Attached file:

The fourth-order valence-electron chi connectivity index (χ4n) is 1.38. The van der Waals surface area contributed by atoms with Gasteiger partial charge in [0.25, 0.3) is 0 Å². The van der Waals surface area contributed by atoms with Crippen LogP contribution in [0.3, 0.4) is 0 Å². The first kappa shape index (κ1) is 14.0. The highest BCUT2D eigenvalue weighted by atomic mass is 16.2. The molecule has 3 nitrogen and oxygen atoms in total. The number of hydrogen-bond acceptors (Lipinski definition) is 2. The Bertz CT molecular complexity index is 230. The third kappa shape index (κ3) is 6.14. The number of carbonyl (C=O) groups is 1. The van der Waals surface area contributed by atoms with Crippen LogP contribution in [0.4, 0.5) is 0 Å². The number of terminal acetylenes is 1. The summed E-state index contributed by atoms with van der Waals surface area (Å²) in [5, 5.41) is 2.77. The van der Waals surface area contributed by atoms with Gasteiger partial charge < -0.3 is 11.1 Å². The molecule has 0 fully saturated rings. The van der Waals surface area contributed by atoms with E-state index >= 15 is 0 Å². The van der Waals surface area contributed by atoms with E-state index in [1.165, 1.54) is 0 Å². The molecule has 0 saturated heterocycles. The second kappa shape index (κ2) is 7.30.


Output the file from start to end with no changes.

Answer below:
The fourth-order valence-electron chi connectivity index (χ4n) is 1.38. The van der Waals surface area contributed by atoms with Gasteiger partial charge in [0.25, 0.3) is 0 Å². The van der Waals surface area contributed by atoms with Crippen LogP contribution in [0.3, 0.4) is 0 Å². The first kappa shape index (κ1) is 14.0. The highest BCUT2D eigenvalue weighted by atomic mass is 16.2. The molecule has 3 nitrogen and oxygen atoms in total. The number of hydrogen-bond acceptors (Lipinski definition) is 2. The Bertz CT molecular complexity index is 230. The third kappa shape index (κ3) is 6.14. The number of carbonyl (C=O) groups is 1. The van der Waals surface area contributed by atoms with Crippen LogP contribution in [0.4, 0.5) is 0 Å². The number of terminal acetylenes is 1. The summed E-state index contributed by atoms with van der Waals surface area (Å²) in [5, 5.41) is 2.77. The van der Waals surface area contributed by atoms with Gasteiger partial charge < -0.3 is 11.1 Å². The molecule has 0 fully saturated rings. The van der Waals surface area contributed by atoms with E-state index >= 15 is 0 Å². The van der Waals surface area contributed by atoms with E-state index in [1.165, 1.54) is 0 Å². The molecule has 0 saturated heterocycles. The second kappa shape index (κ2) is 7.30.